Talking About Books . . .

Go Set a WatchmanBoth The Wall Street Journal and The Guardian have published the first chapter of Harper Lee’s forthcoming book Go Set a Watchman. If you don’t want to read it, you can listen to it as read by Reese Witherspoon. You can also read a review of the first chapter here.

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The QuartetAmerican historian and professor Joseph Ellis has been writing about the founding of our nation for a long time. His latest book on that subject, The Quartet: Orchestrating the Second American Revolution, 1783-1789, is getting a lot of publicity, including a very positive review in The New York Times.

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The Girl in The Spider's WebThe Girl in the Spider’s Web (Millennium Series #4) by Swedish journalist and bestselling author David Lagercrantz will be available on August 27, 2015. It was commissioned by the estate of Stieg Larsson who died from a heart attack after completing three of the ten novels he envisioned in his Millennium Series.

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Michael Dirda, my favorite book reviewer, is one of the most knowledgeable bibliophiles you will ever have the pleasure of receiving book suggestions from. Here is his list of summer’s hidden gems.

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The Poky Little PuppyWhen you were a child you probably owned one or more Little Golden Books. But do you know the story behind these wonderful children’s books? Mentalfloss has the story here.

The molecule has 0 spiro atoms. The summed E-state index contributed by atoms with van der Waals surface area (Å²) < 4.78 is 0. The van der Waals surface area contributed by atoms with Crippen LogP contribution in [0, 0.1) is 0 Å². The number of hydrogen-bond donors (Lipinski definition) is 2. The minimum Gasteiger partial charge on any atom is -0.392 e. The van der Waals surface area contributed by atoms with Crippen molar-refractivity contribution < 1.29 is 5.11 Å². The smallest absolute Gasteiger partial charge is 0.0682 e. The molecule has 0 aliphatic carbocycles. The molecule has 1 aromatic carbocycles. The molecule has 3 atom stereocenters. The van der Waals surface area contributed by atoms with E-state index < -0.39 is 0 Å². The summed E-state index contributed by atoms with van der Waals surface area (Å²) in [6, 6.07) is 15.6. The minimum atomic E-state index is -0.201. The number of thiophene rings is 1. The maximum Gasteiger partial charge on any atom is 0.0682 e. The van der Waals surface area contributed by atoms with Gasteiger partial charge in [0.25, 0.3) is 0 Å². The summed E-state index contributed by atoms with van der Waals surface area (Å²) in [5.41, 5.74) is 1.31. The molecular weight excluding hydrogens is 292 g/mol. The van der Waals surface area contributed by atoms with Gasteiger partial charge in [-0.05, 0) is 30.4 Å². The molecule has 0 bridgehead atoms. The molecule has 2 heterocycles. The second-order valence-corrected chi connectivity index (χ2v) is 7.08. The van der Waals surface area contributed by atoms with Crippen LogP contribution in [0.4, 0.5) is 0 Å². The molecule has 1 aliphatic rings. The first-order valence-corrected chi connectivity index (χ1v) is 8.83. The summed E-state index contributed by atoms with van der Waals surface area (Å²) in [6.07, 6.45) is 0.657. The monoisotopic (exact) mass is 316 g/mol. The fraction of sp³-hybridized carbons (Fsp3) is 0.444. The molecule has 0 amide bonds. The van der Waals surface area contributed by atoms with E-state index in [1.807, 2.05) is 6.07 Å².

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What books DIDN’T influence you? That’s an unusual question with some interesting answers.

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“Where 15 or 20 years ago the big trade publishers were, oddly, swamping the market with sort-of-scholarly micro-histories of salt or longitude, they now seem, with exceptions of course, to be tiptoeing away from specific, knotty, deeply researched and nuanced books about things. The sorts of book on which they tend now to rely are investigations of “big ideas”. Their lodestars or exemplars are the Malcolm Gladwells and Daniel Kahnemans and Nicholas Carrs.” So writes Sam Leith in a Guardian article concerning the crisis in high-caliber nonfiction publishing. Does anyone provide the in-depth researched nonfiction that we used to get from the mainstream publishers? Yes, the university presses.

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Daniel Britton, who is dyslexic, has created a font that illustrates the frustration that dyslexic people feel when they try to read. Think about that next time you zoom through a book.

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